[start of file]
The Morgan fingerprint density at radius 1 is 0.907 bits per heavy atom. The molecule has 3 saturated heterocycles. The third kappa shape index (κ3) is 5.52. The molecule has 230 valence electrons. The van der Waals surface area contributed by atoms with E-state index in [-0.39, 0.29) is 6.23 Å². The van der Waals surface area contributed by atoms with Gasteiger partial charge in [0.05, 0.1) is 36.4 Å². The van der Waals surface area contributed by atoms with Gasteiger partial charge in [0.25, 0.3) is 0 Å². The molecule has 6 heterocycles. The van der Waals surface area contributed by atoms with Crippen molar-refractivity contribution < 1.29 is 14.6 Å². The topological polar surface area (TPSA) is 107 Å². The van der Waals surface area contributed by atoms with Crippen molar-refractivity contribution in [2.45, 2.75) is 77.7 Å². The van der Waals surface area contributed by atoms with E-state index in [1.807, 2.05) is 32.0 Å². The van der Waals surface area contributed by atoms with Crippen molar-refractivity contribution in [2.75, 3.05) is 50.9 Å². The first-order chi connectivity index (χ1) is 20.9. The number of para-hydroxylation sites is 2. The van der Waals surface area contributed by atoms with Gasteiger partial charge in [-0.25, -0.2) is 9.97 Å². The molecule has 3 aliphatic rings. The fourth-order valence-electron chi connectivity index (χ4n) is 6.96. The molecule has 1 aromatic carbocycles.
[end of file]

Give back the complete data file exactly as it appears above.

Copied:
The Morgan fingerprint density at radius 1 is 0.907 bits per heavy atom. The molecule has 3 saturated heterocycles. The third kappa shape index (κ3) is 5.52. The molecule has 230 valence electrons. The van der Waals surface area contributed by atoms with E-state index in [-0.39, 0.29) is 6.23 Å². The van der Waals surface area contributed by atoms with Gasteiger partial charge in [0.05, 0.1) is 36.4 Å². The van der Waals surface area contributed by atoms with Gasteiger partial charge in [0.25, 0.3) is 0 Å². The molecule has 6 heterocycles. The van der Waals surface area contributed by atoms with Crippen molar-refractivity contribution < 1.29 is 14.6 Å². The topological polar surface area (TPSA) is 107 Å². The van der Waals surface area contributed by atoms with Crippen molar-refractivity contribution in [2.45, 2.75) is 77.7 Å². The van der Waals surface area contributed by atoms with E-state index in [1.807, 2.05) is 32.0 Å². The van der Waals surface area contributed by atoms with Crippen molar-refractivity contribution in [2.75, 3.05) is 50.9 Å². The first-order chi connectivity index (χ1) is 20.9. The number of para-hydroxylation sites is 2. The van der Waals surface area contributed by atoms with Gasteiger partial charge in [-0.25, -0.2) is 9.97 Å². The molecule has 3 aliphatic rings. The fourth-order valence-electron chi connectivity index (χ4n) is 6.96. The molecule has 1 aromatic carbocycles.